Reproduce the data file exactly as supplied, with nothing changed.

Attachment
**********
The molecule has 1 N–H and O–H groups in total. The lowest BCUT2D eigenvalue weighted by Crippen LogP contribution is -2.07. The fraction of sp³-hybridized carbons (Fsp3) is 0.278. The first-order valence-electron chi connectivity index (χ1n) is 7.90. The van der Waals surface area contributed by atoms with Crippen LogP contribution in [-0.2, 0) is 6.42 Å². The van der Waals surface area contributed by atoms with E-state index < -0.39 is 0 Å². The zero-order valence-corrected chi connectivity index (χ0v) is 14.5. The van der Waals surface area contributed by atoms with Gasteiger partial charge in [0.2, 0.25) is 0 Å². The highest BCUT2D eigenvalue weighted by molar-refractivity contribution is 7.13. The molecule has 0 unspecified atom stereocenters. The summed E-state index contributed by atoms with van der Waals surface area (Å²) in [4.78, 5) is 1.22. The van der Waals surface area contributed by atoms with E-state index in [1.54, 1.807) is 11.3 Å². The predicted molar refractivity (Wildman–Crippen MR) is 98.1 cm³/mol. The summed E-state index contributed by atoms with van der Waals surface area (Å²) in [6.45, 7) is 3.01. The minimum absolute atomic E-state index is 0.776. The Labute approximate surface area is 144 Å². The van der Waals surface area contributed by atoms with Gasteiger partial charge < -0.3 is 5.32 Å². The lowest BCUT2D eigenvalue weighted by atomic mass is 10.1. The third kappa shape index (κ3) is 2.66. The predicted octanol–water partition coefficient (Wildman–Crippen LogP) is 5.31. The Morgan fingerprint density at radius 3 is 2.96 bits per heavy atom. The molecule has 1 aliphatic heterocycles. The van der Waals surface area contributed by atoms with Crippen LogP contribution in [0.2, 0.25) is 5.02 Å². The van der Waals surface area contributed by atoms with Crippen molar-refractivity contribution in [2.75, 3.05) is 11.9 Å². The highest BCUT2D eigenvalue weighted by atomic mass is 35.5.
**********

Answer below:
The molecule has 1 N–H and O–H groups in total. The lowest BCUT2D eigenvalue weighted by Crippen LogP contribution is -2.07. The fraction of sp³-hybridized carbons (Fsp3) is 0.278. The first-order valence-electron chi connectivity index (χ1n) is 7.90. The van der Waals surface area contributed by atoms with Crippen LogP contribution in [-0.2, 0) is 6.42 Å². The van der Waals surface area contributed by atoms with E-state index < -0.39 is 0 Å². The zero-order valence-corrected chi connectivity index (χ0v) is 14.5. The van der Waals surface area contributed by atoms with Gasteiger partial charge in [0.2, 0.25) is 0 Å². The highest BCUT2D eigenvalue weighted by molar-refractivity contribution is 7.13. The molecule has 0 unspecified atom stereocenters. The summed E-state index contributed by atoms with van der Waals surface area (Å²) in [4.78, 5) is 1.22. The van der Waals surface area contributed by atoms with E-state index in [1.54, 1.807) is 11.3 Å². The predicted molar refractivity (Wildman–Crippen MR) is 98.1 cm³/mol. The summed E-state index contributed by atoms with van der Waals surface area (Å²) in [6.45, 7) is 3.01. The minimum absolute atomic E-state index is 0.776. The Labute approximate surface area is 144 Å². The van der Waals surface area contributed by atoms with Gasteiger partial charge < -0.3 is 5.32 Å². The lowest BCUT2D eigenvalue weighted by atomic mass is 10.1. The third kappa shape index (κ3) is 2.66. The predicted octanol–water partition coefficient (Wildman–Crippen LogP) is 5.31. The Morgan fingerprint density at radius 3 is 2.96 bits per heavy atom. The molecule has 1 aliphatic heterocycles. The van der Waals surface area contributed by atoms with Crippen LogP contribution in [0.2, 0.25) is 5.02 Å². The van der Waals surface area contributed by atoms with Crippen molar-refractivity contribution in [2.75, 3.05) is 11.9 Å². The highest BCUT2D eigenvalue weighted by atomic mass is 35.5.